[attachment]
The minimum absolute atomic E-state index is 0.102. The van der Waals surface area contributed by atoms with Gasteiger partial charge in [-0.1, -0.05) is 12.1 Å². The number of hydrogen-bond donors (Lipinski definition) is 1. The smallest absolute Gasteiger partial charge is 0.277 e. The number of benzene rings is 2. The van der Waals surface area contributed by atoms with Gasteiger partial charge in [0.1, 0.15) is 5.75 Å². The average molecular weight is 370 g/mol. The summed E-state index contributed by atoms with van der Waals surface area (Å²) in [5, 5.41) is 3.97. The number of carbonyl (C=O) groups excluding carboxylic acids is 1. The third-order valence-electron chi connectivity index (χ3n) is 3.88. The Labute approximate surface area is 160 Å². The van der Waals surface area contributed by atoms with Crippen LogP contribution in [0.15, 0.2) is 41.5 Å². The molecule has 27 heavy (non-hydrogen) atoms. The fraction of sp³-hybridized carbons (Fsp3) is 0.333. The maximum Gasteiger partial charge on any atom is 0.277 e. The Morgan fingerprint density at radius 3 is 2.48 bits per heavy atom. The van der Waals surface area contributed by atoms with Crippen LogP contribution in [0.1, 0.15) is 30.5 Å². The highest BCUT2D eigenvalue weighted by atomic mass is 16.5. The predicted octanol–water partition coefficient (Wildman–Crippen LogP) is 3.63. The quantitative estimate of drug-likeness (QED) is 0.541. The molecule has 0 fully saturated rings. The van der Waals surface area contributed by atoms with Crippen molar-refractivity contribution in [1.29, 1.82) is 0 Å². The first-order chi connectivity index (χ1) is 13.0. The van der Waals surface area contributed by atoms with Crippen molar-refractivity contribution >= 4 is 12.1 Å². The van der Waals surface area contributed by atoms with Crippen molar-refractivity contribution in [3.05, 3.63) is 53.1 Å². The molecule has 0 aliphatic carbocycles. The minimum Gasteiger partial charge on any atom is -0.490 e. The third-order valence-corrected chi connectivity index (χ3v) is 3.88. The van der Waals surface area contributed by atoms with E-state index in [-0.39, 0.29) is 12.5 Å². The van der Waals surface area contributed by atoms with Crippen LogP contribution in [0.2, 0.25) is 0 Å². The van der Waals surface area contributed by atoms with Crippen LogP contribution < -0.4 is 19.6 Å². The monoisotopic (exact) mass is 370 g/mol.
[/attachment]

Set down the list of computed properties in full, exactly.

The minimum absolute atomic E-state index is 0.102. The van der Waals surface area contributed by atoms with Gasteiger partial charge in [-0.1, -0.05) is 12.1 Å². The number of hydrogen-bond donors (Lipinski definition) is 1. The smallest absolute Gasteiger partial charge is 0.277 e. The number of benzene rings is 2. The van der Waals surface area contributed by atoms with Gasteiger partial charge in [0.1, 0.15) is 5.75 Å². The average molecular weight is 370 g/mol. The summed E-state index contributed by atoms with van der Waals surface area (Å²) in [5, 5.41) is 3.97. The number of carbonyl (C=O) groups excluding carboxylic acids is 1. The third-order valence-electron chi connectivity index (χ3n) is 3.88. The Labute approximate surface area is 160 Å². The van der Waals surface area contributed by atoms with Crippen LogP contribution in [0.15, 0.2) is 41.5 Å². The molecule has 27 heavy (non-hydrogen) atoms. The fraction of sp³-hybridized carbons (Fsp3) is 0.333. The maximum Gasteiger partial charge on any atom is 0.277 e. The Morgan fingerprint density at radius 3 is 2.48 bits per heavy atom. The van der Waals surface area contributed by atoms with Crippen LogP contribution in [0.1, 0.15) is 30.5 Å². The highest BCUT2D eigenvalue weighted by atomic mass is 16.5. The predicted octanol–water partition coefficient (Wildman–Crippen LogP) is 3.63. The quantitative estimate of drug-likeness (QED) is 0.541. The molecule has 0 fully saturated rings. The van der Waals surface area contributed by atoms with Crippen molar-refractivity contribution in [1.29, 1.82) is 0 Å². The first-order chi connectivity index (χ1) is 13.0. The van der Waals surface area contributed by atoms with Crippen molar-refractivity contribution >= 4 is 12.1 Å². The van der Waals surface area contributed by atoms with Crippen molar-refractivity contribution in [3.05, 3.63) is 53.1 Å². The molecule has 0 aliphatic carbocycles. The minimum Gasteiger partial charge on any atom is -0.490 e. The third-order valence-corrected chi connectivity index (χ3v) is 3.88. The van der Waals surface area contributed by atoms with E-state index in [-0.39, 0.29) is 12.5 Å². The van der Waals surface area contributed by atoms with Crippen LogP contribution in [0.2, 0.25) is 0 Å². The van der Waals surface area contributed by atoms with Crippen LogP contribution < -0.4 is 19.6 Å². The monoisotopic (exact) mass is 370 g/mol.